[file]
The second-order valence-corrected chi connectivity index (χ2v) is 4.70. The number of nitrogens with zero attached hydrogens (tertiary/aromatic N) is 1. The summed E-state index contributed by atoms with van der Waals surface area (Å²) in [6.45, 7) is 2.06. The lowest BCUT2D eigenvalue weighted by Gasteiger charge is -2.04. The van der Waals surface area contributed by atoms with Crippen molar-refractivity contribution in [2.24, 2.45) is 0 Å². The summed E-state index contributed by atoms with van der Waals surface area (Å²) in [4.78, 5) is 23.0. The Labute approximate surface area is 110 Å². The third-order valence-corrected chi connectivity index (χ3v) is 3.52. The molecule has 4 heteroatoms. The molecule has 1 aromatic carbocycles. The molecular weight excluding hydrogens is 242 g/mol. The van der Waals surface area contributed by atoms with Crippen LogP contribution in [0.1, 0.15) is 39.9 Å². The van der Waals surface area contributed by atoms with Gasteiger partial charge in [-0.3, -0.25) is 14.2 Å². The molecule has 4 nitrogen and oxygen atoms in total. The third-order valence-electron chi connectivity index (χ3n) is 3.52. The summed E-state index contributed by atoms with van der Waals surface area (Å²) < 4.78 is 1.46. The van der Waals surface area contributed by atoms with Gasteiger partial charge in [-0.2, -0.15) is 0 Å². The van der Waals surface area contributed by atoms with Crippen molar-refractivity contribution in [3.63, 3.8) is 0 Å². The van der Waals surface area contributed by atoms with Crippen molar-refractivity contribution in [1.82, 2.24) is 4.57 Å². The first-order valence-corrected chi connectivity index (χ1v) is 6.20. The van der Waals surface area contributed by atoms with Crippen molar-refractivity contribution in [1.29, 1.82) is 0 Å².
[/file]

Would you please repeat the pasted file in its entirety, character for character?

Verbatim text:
The second-order valence-corrected chi connectivity index (χ2v) is 4.70. The number of nitrogens with zero attached hydrogens (tertiary/aromatic N) is 1. The summed E-state index contributed by atoms with van der Waals surface area (Å²) in [6.45, 7) is 2.06. The lowest BCUT2D eigenvalue weighted by Gasteiger charge is -2.04. The van der Waals surface area contributed by atoms with Crippen molar-refractivity contribution in [2.24, 2.45) is 0 Å². The summed E-state index contributed by atoms with van der Waals surface area (Å²) in [4.78, 5) is 23.0. The Labute approximate surface area is 110 Å². The third-order valence-corrected chi connectivity index (χ3v) is 3.52. The molecule has 4 heteroatoms. The molecule has 1 aromatic carbocycles. The molecular weight excluding hydrogens is 242 g/mol. The van der Waals surface area contributed by atoms with Crippen LogP contribution in [0.1, 0.15) is 39.9 Å². The van der Waals surface area contributed by atoms with Gasteiger partial charge in [-0.3, -0.25) is 14.2 Å². The molecule has 4 nitrogen and oxygen atoms in total. The third-order valence-electron chi connectivity index (χ3n) is 3.52. The summed E-state index contributed by atoms with van der Waals surface area (Å²) < 4.78 is 1.46. The van der Waals surface area contributed by atoms with Gasteiger partial charge in [-0.2, -0.15) is 0 Å². The van der Waals surface area contributed by atoms with Crippen molar-refractivity contribution in [3.63, 3.8) is 0 Å². The van der Waals surface area contributed by atoms with Crippen molar-refractivity contribution in [1.82, 2.24) is 4.57 Å². The first-order valence-corrected chi connectivity index (χ1v) is 6.20. The van der Waals surface area contributed by atoms with Crippen molar-refractivity contribution in [1.29, 1.82) is 0 Å².